In a major breakthrough, the National Investigation Agency (NIA) has arrested Savad, the first accused in the shocking 2010 hand-chopping case of professor T.J. Joseph. Savad, 38, was apprehended on January 9 from Kannur district where he had been living under the assumed name Shajahan and working as a carpenter.
The arrest comes 13 years after the gruesome attack that shook the state and nation. On July 4, 2010, Islamic extremists belonging to the now-banned Popular Front of India (PFI) hacked off Joseph's right hand while he was returning from church with his family. Joseph, then a professor at Newman College in Thodupuzha, had prepared a question paper for a BCom exam that allegedly contained derogatory references to a religion.
This was cited as the trigger for the chilling assault executed by Savad and six others, allegedly on the instructions of principal conspirator M.K. Nasar.
A prolonged manhunt ensued as Savad went underground after the attack that he had spearheaded. The NIA finally tracked him down to the Beram ward of Mattannur municipality in Kannur, where he had settled with his family. Area residents described him as a very reserved man who seldom mingled with neighbours.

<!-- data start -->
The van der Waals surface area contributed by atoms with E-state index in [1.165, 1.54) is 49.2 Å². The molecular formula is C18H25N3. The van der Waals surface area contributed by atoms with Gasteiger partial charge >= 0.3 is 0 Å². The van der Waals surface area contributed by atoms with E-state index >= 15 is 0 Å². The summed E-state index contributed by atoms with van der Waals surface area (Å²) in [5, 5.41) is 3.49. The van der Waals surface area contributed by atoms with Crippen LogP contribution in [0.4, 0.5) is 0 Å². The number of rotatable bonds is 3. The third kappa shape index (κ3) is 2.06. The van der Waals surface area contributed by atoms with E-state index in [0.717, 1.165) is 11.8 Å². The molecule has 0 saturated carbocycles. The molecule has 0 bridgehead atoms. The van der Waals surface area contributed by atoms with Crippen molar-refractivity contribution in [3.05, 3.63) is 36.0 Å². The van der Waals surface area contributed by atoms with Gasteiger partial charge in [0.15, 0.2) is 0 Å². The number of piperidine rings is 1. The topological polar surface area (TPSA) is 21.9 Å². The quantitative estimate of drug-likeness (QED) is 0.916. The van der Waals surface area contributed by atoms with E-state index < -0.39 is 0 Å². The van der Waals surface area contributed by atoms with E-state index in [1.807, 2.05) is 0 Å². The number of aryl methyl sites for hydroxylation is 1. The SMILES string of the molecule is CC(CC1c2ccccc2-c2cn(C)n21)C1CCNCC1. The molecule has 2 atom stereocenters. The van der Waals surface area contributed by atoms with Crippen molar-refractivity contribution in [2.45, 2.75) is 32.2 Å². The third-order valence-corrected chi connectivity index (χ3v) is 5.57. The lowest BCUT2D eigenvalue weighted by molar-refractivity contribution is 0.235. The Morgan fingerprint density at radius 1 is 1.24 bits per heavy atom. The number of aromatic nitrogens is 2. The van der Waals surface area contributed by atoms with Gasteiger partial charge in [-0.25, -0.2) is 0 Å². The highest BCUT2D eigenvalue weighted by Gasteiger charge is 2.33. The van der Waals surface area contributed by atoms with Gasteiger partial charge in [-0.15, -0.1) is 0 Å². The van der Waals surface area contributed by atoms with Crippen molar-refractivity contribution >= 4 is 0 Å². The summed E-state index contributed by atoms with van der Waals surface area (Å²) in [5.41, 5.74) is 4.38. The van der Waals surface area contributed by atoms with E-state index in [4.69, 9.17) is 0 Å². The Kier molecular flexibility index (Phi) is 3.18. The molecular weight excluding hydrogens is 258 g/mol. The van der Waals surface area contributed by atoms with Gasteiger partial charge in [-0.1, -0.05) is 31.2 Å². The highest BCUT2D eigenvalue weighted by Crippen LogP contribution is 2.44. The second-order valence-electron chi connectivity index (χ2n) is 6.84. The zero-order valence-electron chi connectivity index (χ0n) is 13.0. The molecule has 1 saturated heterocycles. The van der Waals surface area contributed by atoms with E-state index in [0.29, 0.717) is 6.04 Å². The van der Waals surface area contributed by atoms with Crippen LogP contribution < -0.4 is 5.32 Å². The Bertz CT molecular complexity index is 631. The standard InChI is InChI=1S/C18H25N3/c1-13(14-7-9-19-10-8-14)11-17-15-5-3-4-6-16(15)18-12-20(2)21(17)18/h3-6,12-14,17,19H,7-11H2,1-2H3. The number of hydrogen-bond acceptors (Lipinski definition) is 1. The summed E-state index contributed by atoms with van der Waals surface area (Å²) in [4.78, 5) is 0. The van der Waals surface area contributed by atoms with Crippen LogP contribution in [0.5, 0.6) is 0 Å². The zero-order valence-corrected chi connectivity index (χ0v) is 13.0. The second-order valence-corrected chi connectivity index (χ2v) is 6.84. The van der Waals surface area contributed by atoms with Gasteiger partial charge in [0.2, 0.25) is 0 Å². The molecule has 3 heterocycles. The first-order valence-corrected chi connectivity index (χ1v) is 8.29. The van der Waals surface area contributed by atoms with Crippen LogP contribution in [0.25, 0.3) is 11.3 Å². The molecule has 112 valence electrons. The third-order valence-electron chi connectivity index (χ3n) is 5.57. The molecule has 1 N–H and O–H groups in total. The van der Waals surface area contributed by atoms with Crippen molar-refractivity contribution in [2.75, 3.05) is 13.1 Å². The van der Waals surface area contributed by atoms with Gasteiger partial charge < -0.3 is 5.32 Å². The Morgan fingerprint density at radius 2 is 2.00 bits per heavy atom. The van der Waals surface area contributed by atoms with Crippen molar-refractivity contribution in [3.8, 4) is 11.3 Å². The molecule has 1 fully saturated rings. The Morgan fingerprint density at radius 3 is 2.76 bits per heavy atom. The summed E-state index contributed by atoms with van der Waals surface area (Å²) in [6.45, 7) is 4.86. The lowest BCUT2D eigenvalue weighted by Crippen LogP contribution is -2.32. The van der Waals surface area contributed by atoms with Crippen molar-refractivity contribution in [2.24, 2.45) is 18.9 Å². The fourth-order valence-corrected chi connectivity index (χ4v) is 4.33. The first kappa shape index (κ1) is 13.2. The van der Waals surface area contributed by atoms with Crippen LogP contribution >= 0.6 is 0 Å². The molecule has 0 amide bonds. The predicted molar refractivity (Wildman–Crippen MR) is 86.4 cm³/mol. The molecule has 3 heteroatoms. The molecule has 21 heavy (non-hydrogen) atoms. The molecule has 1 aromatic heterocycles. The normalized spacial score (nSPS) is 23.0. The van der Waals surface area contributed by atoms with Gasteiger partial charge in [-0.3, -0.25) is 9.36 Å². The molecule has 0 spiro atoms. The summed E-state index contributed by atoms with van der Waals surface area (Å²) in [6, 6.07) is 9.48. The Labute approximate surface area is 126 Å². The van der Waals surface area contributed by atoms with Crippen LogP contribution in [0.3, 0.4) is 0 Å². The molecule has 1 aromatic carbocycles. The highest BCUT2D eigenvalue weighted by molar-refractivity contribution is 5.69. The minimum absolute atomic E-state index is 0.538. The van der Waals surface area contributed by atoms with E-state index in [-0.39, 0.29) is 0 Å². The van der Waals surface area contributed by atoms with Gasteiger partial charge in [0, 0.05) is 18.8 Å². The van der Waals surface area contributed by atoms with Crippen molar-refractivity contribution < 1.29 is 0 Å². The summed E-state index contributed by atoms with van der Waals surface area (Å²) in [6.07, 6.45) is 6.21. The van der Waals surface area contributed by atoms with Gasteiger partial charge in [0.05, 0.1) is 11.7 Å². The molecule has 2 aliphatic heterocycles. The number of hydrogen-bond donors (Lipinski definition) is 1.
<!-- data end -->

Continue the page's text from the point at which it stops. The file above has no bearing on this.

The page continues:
Savad had even travelled abroad briefly during the 13 years evading arrest. The NIA had announced a ₹10 lakh reward last year for information leading to his capture.
Joseph termed the arrest a "victory for the legal system" but stressed that the actual masterminds remain free. Two lengthy trials resulted in the conviction of 19 people under UAPA while Savad absconded. He will now face fresh charges.
The sensational case had sparked outrage nationwide and fuelled concerns over religious tensions and freedom of expression. While Joseph acknowledges this breakthrough, he reiterates his unwavering pursuit of comprehensive justice.
Savad was produced before an NIA court in Kochi and remanded in judicial custody. The trial proceedings against this long-elusive key suspect will be keenly watched as an important milestone in the protracted case.